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Graves v. United States

United States District Court, W.D. North Carolina, Statesville Division

July 20, 2015



ROBERT J. CONRAD, Jr., District Judge.

THIS MATTER is before the Court on Petitioner's Motion to Vacate, Set Aside, or Correct Sentence pursuant to 28 U.S.C. § 2255, (Doc. No. 1), on the Government's Response to Petitioner's Motion to Vacate, (Doc. No. 7), and on Petitioner's Reply, (Doc. No. 10).


Petitioner was part of a conspiracy in which she and others stole hundreds of thousands of dollars' worth of merchandise from retail stores in Charlotte, North Carolina, from January 2003 to February 2009. (Criminal Case No. 3:10-cr-282, Doc. No. 15 at 6: PSR). Petitioner's co-conspirators stole merchandise from retailers, returned the merchandise in exchange for gift cards, and then sold the gift cards to Petitioner at a discount. ( Id., Doc. No. 15 at 6-7). Petitioner also provided her co-conspirators with stolen driver's licenses to allow them to circumvent the retailers' restrictions on the number of returns. (Id. at 6).

Investigators verified Petitioner's participation in the conspiracy by conducting five undercover transactions with Petitioner involving purportedly stolen gift cards and driver's licenses between August 2007 and February 2008. See (Id. at 4-6). One of Petitioner's co-conspirators also identified her as a participant, indicating that he and others routinely sold stolen gift cards to her. (Id. at 5). Before any federal charges were filed, Petitioner met with investigators, during which she described the conspiracy, including her role, and identified several of her co-conspirators. (Id. at 5-6).

On December 22, 2010, Petitioner was charged in a one-count Bill of Information with conspiracy to commit wire fraud, in violation of 18 U.S.C. § 1343. ( Id., Doc. No. 1 at 3: Bill of Information). Petitioner entered into a written plea agreement, pursuant to which she admitted to the charge of conspiracy to commit wire fraud and agreed to plead guilty to the Information. ( Id., Doc. No. 5: Plea Agreement). The parties agreed to a joint recommendation regarding Petitioner's base offense level under the guidelines. ( Id., Doc. No. 5 at 2). In exchange for the Government's concessions, Petitioner agreed to waive all rights to contest her conviction, except for claims of ineffective assistance of counsel and prosecutorial misconduct. (Id. at 4). Petitioner also agreed to provide truthful information about the wire fraud conspiracy, as well as any other criminal activity within her knowledge. (Id. at 5). Finally, the plea agreement provided that the Government would decide, in its sole discretion, whether Petitioner's cooperation was substantial and merited a motion pursuant to United States Sentencing Guidelines ("U.S.S.G.") § 5K1.1 for imposition of a sentence below the guidelines range or for any other reduction based on Petitioner's assistance. (Id. at 6).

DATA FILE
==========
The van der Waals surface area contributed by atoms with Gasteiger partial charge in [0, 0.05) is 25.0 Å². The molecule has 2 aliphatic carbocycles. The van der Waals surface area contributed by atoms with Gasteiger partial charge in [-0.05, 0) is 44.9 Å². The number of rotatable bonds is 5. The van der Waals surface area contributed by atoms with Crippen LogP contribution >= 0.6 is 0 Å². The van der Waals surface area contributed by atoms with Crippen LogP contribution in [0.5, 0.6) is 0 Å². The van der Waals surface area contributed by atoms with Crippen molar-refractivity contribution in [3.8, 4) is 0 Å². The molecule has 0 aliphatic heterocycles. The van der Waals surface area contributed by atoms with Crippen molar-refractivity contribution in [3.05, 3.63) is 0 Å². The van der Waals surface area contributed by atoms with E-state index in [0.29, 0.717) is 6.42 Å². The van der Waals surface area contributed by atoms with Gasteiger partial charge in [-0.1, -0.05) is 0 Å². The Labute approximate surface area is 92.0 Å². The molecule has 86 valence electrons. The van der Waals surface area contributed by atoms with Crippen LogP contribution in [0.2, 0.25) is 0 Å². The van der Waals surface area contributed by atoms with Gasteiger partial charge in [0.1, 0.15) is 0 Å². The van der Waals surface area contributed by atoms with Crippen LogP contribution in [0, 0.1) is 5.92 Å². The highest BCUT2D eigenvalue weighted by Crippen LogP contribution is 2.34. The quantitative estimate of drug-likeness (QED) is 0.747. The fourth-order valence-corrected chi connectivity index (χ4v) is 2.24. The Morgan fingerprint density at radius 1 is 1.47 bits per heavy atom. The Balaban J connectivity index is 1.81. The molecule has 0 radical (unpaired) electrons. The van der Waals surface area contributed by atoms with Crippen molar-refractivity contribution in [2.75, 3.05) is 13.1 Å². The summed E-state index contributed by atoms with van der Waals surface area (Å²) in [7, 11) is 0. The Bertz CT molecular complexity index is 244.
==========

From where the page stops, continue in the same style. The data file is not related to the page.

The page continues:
On January 19, 2011, Magistrate Judge David S. Cayer conducted Petitioner's Plea and Rule 11 hearing. See ( Id., Doc. No. 27: Plea and Rule 11 Hearing Tr.). During the plea colloquy, Judge Cayer verified that Petitioner had received, and Petitioner stated that she understood, the charge and the maximum sentence. ( Id., Doc. No. 27 at 3). Petitioner also acknowledged that she understood she was waiving her right to indictment by a grand jury and intended to plead guilty to the Information. (Id. at 3-4). Before placing Petitioner under oath, Judge Cayer asked the Government to once again summarize the charge and statutory penalty. (Id. at 5-6). Petitioner then affirmed that she understood the charge and that she was, in fact, guilty of conspiracy to commit wire fraud. (Id. at 8).

The Government next summarized key provisions of Petitioner's plea agreement, after which Petitioner stated that she had discussed the plea agreement with her attorney and that she understood the terms, including the waiver of the right to appeal or otherwise challenge her conviction. (Id. at 11-12). Judge Cayer also verified that Petitioner had received no promises of leniency or for a light sentence other than what was set forth in her plea agreement. (Id. at 12). Petitioner confirmed that she had discussed any possible defenses with her attorney and was satisfied with her attorney's services. (Id. at 11-12). Petitioner's attorney stated similarly that she had discussed the terms of the plea agreement with Petitioner and was satisfied that Petitioner understood them. (Id. at 13). At the conclusion of the colloquy, Judge Cayer found Petitioner's plea to be knowingly and voluntarily made and accepted it. (Id. at 15).